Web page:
I had to upgrade my computer since my Shuttle SN68SG2 died on me. Well, sort of. Let me explain.
Increasing problems with the SN68SG2
I’ve noticed 2-3 times that my computer wouldn’t turn on, but linger in some sort of standby mode. I removed the CMOS battery for a bit, then the computer started up just fine.
Last Friday, while I was in the middle of processing photos, my computer just shut down.
Here’s my logic:
- If it was the processor (CPU), memory (RAM), or hard drive, I would’ve probably gotten a blue screen of death (BSOD).
- I didn’t see any bulging capacitors on the motherboard.
- Why was I able to use the computer within Safe Mode?
It might’ve been capacitors inside the power supply or capacitors on the motherboard that weren’t showing obvious symptoms.
To save money, I could’ve bought a replacement power supply; that’d take more work and time that I didn’t have, nor was there any guarantee that Mwave had any in stock. (I had wedding photos to process and two photo sessions coming up over the next three days.)
Will call at Mwave
Saturday morning, I drove to Mwave[1. Why Mwave? They offer will call pick up for $5.], timing myself so I’d arrive when they opened.
I initially ordered a Shuttle SA76G2 (barebone system) and AMD Athlon II X3 435 2.93GHz. Why AMD?
- I can get a faster processor for less money.
- I haven’t noticed stability differences between AMD and Intel.
If you can refer to some articles that explain the differences in processors between AMD and Intel, please leave a comment.
My new computer
After 20 minutes, I was told that the barebone system wasn’t in stock and needed to be special ordered. The only barebone system they had was Intel-based. So, I ended up with:
The memory, hard drive, and DVD burner would carry over to the new system.
Final moments with the SN68SG2
Within safe mode, I was able to copy the program settings and profiles onto the other partition in safe mode.
Sunday, I spent my last few hours with the Shuttle SN68SG2. I tried testing the memory (MemTest86+), then clean installing Windows XP with one of the two memory sticks[2. Thanks for the suggestion, Arnold!]. Several attempts to restart would result in the system going into “standby.” I could open/close the DVD drive. Holding the power button down for a few seconds would power off the computer completely. (Not normal.)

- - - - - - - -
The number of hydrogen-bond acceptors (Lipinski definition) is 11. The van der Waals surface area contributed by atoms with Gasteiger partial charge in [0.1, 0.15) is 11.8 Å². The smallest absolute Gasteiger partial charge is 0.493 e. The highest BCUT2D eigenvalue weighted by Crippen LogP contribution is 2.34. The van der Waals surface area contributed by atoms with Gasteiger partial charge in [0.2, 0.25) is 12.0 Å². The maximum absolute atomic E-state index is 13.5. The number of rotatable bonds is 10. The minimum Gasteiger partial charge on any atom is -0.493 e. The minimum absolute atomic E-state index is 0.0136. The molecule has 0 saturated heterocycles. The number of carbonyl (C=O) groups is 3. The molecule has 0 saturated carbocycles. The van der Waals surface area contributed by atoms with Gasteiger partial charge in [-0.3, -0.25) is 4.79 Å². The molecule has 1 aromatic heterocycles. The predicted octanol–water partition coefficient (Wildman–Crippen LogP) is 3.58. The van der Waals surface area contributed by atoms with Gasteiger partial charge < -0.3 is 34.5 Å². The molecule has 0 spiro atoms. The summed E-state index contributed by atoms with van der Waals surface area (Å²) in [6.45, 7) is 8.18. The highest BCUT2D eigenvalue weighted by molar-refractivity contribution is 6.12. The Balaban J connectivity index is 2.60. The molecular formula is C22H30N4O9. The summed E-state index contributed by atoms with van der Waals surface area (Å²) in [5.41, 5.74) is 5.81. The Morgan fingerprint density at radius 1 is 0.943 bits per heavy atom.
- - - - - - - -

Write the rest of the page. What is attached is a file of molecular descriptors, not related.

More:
Fed up, I finally opened the sealed box to the new processor and Shuttle XPC barebone system.
After an hour of installing the new parts into the barebone system, Windows XP[3. I need to save up for Windows 7 Professional 64-bit. This situation didn’t help.] was installed.
The Shuttle SG31G2-V2 included a driver DVD. Unlike my last USB-only system, this one had PS/2 keyboard and mouse connectors.
Windows installed just fine. When I got to the chipset drivers, I couldn’t use my keyboard or mouse to finish the install. I found a USB to PS/2 connector for my mouse, then did another clean install.
After the chipset driver was installed and the computer restarted, my DVD drive wouldn’t read the driver DVD. (It would read regular CDs, and there wasn’t a problem with it in device manager.)
I had to run yet another clean install!
Immediately after the clean install, I:
- copied the files off the driver DVD onto my hard drive,
- installed Service Pack 3[4. I was using the original disk because I misplaced the Windows XP Pro install CD slipstreamed with SP3.], then
- installed the drivers.
Now, all is well again. I have a few more programs to install and I’ll be back to normal.
If you’re following me on Twitter (@bryan), thanks for putting up with my rants the past couple days. I try not to do that often.
Wait. Did I test the DVD drive for reading DVD media? Doh! If it doesn’t work, to be continued…
- Capacitor plague (Wikipedia)
- Visual Signs of Capacitor Failure (Capacitor Lab)
- Intel Pentium E6300 Best bang for the buck? Cache test revisited
Update 2010-03-02 — I returned the Intel Pentium Dual-Core E6300 2.8GHz to Mwave for a refund (minus the 15% restocking fee) and bought an Intel Core 2 Quad Q8400 2.66GHz 4MB L2 Cache Quad-Core Processor. Lightroom was pretty quick this past week, but it should be even faster now. When I upgrade to Windows 7 Professional 64-Bit, I’m sure it’ll be off the hook.